CHASING A DREAM
The host nation for the upcoming Winter Olympics is trying to create a hockey culture — with some Canadian help, even if the NHL stars won’t come
Is South Korea the little hockey country that could? Alison Mah reports that a small community of fans and supporters, including a Canadian contingent, is leading the charge ahead of the Olympics to put the host country on the map.
It was loud and it was raucous.
The patter of thunder sticks mixed with cheers and some screams, echoed through the year-old arena. In the stands, coordinated dancing was led by an eight-person team of conductors.
This was the eager anticipation of 5,800 spectators brimming over for a rare event.
This was hockey night in Gangneung, South Korea.
But it was no simple game of shinny. On this night, the crowd was cheering both for the home team and the visitors: a team from North Korea.
To one side of the crowd, a group of about 100 wore identical white T-shirts with a blue Korean Peninsula, absent a dividing line at the 38th parallel. “Korea is One” was the message. South Korean women’s team coach Sarah Murray and her players sat huddled in the locker-room.
The biggest hockey stage most of her 22-member roster had ever played on numbered in the low hundreds. Now, thousands had gathered, roaring and chanting. A crush of local and international media had flocked to cover the game, which was both a separate major tournament and test event for the next year’s Winter Olympics, which will be hosted by South Korea in February.
In one area of the locker-room, Park Jong-ah, the team’s 21-year-old captain and one of its most skilled forwards was feeling the pressure.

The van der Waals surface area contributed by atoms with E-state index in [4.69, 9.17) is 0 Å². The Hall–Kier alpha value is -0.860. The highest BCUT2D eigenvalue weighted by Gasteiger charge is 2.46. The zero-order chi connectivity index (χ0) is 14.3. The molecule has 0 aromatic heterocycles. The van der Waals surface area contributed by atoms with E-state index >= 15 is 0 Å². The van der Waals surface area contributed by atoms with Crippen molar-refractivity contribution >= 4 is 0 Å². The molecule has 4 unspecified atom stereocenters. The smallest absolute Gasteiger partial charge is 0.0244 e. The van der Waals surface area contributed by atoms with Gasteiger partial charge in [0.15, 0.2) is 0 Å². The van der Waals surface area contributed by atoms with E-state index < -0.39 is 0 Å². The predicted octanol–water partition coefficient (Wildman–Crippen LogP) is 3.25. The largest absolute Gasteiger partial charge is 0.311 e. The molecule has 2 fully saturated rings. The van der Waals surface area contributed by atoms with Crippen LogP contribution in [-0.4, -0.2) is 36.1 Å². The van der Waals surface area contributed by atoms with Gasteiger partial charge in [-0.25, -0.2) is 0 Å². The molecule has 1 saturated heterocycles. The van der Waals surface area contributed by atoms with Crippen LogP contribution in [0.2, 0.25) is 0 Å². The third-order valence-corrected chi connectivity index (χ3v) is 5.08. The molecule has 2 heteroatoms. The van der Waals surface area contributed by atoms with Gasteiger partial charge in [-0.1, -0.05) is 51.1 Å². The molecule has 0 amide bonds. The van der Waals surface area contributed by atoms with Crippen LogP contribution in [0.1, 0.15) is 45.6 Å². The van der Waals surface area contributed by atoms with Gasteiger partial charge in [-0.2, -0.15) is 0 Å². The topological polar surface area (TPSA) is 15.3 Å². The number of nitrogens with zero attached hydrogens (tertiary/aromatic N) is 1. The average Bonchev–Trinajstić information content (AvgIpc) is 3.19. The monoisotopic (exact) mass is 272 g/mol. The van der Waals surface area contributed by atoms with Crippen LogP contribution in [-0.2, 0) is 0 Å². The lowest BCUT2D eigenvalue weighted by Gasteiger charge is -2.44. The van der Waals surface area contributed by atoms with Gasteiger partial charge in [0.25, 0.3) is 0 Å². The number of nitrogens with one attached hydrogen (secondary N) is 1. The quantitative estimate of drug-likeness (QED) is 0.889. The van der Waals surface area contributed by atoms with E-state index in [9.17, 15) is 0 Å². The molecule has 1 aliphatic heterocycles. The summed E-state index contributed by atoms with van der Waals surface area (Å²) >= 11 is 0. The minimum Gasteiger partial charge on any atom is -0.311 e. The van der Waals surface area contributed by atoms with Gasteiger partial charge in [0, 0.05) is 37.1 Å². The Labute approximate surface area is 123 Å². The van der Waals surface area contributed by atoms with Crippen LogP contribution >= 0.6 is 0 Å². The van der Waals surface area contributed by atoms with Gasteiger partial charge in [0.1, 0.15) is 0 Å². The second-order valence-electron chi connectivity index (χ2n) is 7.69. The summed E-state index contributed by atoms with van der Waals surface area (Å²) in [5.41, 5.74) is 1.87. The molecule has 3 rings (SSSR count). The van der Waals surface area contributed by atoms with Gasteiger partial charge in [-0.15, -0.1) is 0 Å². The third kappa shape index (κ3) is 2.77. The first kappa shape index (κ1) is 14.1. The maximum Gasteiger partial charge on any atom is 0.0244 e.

“That was the first time I’ve played in a large crowd of spectators, so I tried not to be tense or nervous, but I couldn’t help it,” said Park, who began playing when she was just eight.
In another end of the room, Danelle Im also tried to fight back the jitters. The Toronto native was one of a handful of Canadian and American players granted dual citizenship to play for South Korea — a strategy meant to buttress the country’s small hockey program in time for the February 2018 Games.
South Koreans have a rabid devotion to soccer and to baseball, but on that Thursday night, Gangneung — one of two Olympic sub-host cities, on the east coast of the peninsula, about an hour’s drive from Pyeong-Chang — was hockey terrain, through and through.
For organizers, it was a tantalizing glimpse of what they believe could be the future of hockey on the Korean Peninsula.
The push to make South Korea a nation of hockey lovers is, after all, well underway.
A GAME WITH ROOM TO GROW
Hockey in South Korea is not big. It’s not even small. In 2016, the country’s number of registered hockey players totalled a measly 2,591 in a country of 49 million. For many Koreans, the game might as well not exist.